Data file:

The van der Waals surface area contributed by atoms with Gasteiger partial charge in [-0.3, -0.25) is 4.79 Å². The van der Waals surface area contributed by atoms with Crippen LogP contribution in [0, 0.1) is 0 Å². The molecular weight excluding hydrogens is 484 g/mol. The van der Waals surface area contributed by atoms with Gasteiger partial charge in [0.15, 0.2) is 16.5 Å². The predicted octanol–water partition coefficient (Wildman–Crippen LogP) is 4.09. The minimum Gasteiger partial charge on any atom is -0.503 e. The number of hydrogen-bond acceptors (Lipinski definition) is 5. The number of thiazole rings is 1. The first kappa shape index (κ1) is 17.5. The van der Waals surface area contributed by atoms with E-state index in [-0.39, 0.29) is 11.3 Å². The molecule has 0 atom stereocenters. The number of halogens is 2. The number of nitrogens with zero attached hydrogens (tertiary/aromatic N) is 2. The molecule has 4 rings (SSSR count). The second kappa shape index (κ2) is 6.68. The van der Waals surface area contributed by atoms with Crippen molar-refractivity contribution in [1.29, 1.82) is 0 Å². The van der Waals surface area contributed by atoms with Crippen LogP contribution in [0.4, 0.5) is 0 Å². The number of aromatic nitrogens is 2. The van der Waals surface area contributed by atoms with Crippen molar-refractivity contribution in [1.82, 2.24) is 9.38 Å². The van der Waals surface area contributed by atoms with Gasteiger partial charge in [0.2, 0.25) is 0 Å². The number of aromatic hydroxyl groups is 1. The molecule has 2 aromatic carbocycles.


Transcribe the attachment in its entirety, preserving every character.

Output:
The van der Waals surface area contributed by atoms with Gasteiger partial charge in [-0.3, -0.25) is 4.79 Å². The van der Waals surface area contributed by atoms with Crippen LogP contribution in [0, 0.1) is 0 Å². The molecular weight excluding hydrogens is 484 g/mol. The van der Waals surface area contributed by atoms with Gasteiger partial charge in [0.15, 0.2) is 16.5 Å². The predicted octanol–water partition coefficient (Wildman–Crippen LogP) is 4.09. The minimum Gasteiger partial charge on any atom is -0.503 e. The number of hydrogen-bond acceptors (Lipinski definition) is 5. The number of thiazole rings is 1. The first kappa shape index (κ1) is 17.5. The van der Waals surface area contributed by atoms with E-state index in [-0.39, 0.29) is 11.3 Å². The molecule has 0 atom stereocenters. The number of halogens is 2. The number of nitrogens with zero attached hydrogens (tertiary/aromatic N) is 2. The molecule has 4 rings (SSSR count). The second kappa shape index (κ2) is 6.68. The van der Waals surface area contributed by atoms with Crippen molar-refractivity contribution in [1.29, 1.82) is 0 Å². The van der Waals surface area contributed by atoms with Crippen LogP contribution in [0.4, 0.5) is 0 Å². The number of aromatic nitrogens is 2. The van der Waals surface area contributed by atoms with Crippen molar-refractivity contribution in [1.82, 2.24) is 9.38 Å². The van der Waals surface area contributed by atoms with Gasteiger partial charge in [0.2, 0.25) is 0 Å². The number of aromatic hydroxyl groups is 1. The molecule has 2 aromatic carbocycles.